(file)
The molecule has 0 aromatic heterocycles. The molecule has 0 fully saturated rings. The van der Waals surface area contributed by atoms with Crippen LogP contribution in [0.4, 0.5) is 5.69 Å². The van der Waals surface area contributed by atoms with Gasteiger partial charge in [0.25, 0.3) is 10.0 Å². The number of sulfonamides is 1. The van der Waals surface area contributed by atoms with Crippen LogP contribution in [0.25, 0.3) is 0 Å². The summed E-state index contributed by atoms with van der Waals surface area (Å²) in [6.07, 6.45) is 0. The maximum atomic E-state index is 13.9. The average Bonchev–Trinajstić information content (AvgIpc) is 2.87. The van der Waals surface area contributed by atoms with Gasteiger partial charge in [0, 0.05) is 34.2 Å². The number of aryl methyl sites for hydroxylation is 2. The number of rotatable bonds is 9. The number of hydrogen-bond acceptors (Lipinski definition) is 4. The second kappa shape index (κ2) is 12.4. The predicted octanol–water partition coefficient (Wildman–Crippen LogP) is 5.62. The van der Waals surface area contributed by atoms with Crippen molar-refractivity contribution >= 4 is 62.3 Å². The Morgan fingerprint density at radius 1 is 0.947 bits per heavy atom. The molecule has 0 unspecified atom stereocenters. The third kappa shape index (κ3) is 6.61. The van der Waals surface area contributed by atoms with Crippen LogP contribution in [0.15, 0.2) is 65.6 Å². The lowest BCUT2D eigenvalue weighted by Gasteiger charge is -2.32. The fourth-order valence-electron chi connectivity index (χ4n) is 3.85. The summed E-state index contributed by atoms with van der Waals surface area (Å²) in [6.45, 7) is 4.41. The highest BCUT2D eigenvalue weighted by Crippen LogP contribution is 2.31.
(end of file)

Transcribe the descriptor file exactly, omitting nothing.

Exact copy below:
The molecule has 0 aromatic heterocycles. The molecule has 0 fully saturated rings. The van der Waals surface area contributed by atoms with Crippen LogP contribution in [0.4, 0.5) is 5.69 Å². The van der Waals surface area contributed by atoms with Gasteiger partial charge in [0.25, 0.3) is 10.0 Å². The number of sulfonamides is 1. The van der Waals surface area contributed by atoms with Crippen LogP contribution in [0.25, 0.3) is 0 Å². The summed E-state index contributed by atoms with van der Waals surface area (Å²) in [6.07, 6.45) is 0. The maximum atomic E-state index is 13.9. The average Bonchev–Trinajstić information content (AvgIpc) is 2.87. The van der Waals surface area contributed by atoms with Gasteiger partial charge in [0, 0.05) is 34.2 Å². The number of aryl methyl sites for hydroxylation is 2. The number of rotatable bonds is 9. The number of hydrogen-bond acceptors (Lipinski definition) is 4. The second kappa shape index (κ2) is 12.4. The predicted octanol–water partition coefficient (Wildman–Crippen LogP) is 5.62. The van der Waals surface area contributed by atoms with Crippen molar-refractivity contribution >= 4 is 62.3 Å². The Morgan fingerprint density at radius 1 is 0.947 bits per heavy atom. The molecule has 0 unspecified atom stereocenters. The third kappa shape index (κ3) is 6.61. The van der Waals surface area contributed by atoms with Crippen LogP contribution in [0.15, 0.2) is 65.6 Å². The lowest BCUT2D eigenvalue weighted by Gasteiger charge is -2.32. The fourth-order valence-electron chi connectivity index (χ4n) is 3.85. The summed E-state index contributed by atoms with van der Waals surface area (Å²) in [6.45, 7) is 4.41. The highest BCUT2D eigenvalue weighted by Crippen LogP contribution is 2.31.